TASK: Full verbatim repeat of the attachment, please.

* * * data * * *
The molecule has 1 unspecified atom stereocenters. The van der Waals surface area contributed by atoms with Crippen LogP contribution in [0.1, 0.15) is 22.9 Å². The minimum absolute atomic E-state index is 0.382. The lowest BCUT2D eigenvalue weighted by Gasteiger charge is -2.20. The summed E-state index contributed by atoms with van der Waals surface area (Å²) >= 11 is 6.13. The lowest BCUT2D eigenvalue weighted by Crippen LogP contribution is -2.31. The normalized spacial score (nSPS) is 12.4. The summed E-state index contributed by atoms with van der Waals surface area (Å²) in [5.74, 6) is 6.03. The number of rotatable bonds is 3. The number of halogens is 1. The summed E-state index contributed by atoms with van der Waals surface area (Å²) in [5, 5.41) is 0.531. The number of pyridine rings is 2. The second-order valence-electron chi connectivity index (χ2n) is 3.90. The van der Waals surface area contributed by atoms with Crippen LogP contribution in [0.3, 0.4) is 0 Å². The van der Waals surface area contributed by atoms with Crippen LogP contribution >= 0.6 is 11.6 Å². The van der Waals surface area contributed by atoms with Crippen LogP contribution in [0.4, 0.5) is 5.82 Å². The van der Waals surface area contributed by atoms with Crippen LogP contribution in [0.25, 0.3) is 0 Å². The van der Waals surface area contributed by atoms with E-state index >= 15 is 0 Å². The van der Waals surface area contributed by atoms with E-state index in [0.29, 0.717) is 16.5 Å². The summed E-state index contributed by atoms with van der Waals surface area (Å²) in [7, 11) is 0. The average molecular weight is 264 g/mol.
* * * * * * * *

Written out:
The molecule has 1 unspecified atom stereocenters. The van der Waals surface area contributed by atoms with Crippen LogP contribution in [0.1, 0.15) is 22.9 Å². The minimum absolute atomic E-state index is 0.382. The lowest BCUT2D eigenvalue weighted by Gasteiger charge is -2.20. The summed E-state index contributed by atoms with van der Waals surface area (Å²) >= 11 is 6.13. The lowest BCUT2D eigenvalue weighted by Crippen LogP contribution is -2.31. The normalized spacial score (nSPS) is 12.4. The summed E-state index contributed by atoms with van der Waals surface area (Å²) in [5.74, 6) is 6.03. The number of rotatable bonds is 3. The number of halogens is 1. The summed E-state index contributed by atoms with van der Waals surface area (Å²) in [5, 5.41) is 0.531. The number of pyridine rings is 2. The second-order valence-electron chi connectivity index (χ2n) is 3.90. The van der Waals surface area contributed by atoms with Crippen LogP contribution in [0.3, 0.4) is 0 Å². The van der Waals surface area contributed by atoms with Crippen LogP contribution >= 0.6 is 11.6 Å². The van der Waals surface area contributed by atoms with Crippen LogP contribution in [0.4, 0.5) is 5.82 Å². The van der Waals surface area contributed by atoms with Crippen LogP contribution in [0.25, 0.3) is 0 Å². The van der Waals surface area contributed by atoms with E-state index >= 15 is 0 Å². The van der Waals surface area contributed by atoms with E-state index in [0.29, 0.717) is 16.5 Å². The summed E-state index contributed by atoms with van der Waals surface area (Å²) in [7, 11) is 0. The average molecular weight is 264 g/mol.